What is a clinical breast exam?
What are the risks?
There are no known risks associated with routine clinical breast exams. If an abnormality is detected, you may be advised to undergo additional cancer screening or tests that do have potential risks. Talk with your doctor to see if additional breast cancer screenings are recommended given your family history, age, and other risk factors.
While clinical breast exams may feel uncomfortable, especially for women with tender breasts, there are no specific side effects of a clinical breast exam. The pressure your doctor uses to check for abnormalities in the breast, underarm, and clavicle tissue should be firm but not painful.
How is it done?
Your clinical breast exam will be conducted by a trained doctor, who will examine your breast tissue, clavicle (below the breastbone) area, and underarms. You will be asked to undress privately, and change into a gown that opens in the front. Before conducting the exam, you might be questioned about your medical history and any concerns you have.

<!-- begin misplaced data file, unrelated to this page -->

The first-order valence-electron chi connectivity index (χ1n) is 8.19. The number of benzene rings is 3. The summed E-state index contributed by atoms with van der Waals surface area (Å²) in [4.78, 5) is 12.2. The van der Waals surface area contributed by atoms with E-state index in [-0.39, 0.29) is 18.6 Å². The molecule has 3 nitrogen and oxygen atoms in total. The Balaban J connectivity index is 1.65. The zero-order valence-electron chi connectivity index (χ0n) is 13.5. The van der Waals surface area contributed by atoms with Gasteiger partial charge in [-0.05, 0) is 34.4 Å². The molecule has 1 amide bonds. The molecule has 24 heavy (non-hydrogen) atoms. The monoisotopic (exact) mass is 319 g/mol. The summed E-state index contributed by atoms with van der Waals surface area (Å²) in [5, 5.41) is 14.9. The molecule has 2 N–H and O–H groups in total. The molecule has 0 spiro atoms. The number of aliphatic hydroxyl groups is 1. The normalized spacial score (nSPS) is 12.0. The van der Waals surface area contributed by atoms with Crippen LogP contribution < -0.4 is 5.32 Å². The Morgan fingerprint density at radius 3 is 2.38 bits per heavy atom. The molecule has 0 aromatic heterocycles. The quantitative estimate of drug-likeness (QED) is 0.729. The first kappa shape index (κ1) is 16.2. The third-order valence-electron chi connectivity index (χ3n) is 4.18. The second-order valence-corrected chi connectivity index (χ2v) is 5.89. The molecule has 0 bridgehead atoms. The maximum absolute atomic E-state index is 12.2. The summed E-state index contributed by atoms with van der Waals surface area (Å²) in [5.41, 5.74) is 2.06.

Clinical breast exams are conducted with you both sitting up and lying down while the doctor applies pressure to the underarms, breasts, and clavicle areas on both sides to detect lumps or abnormalities. The pressure applied should be firm but not painful and your doctor will talk to you about next steps if an abnormality is detected.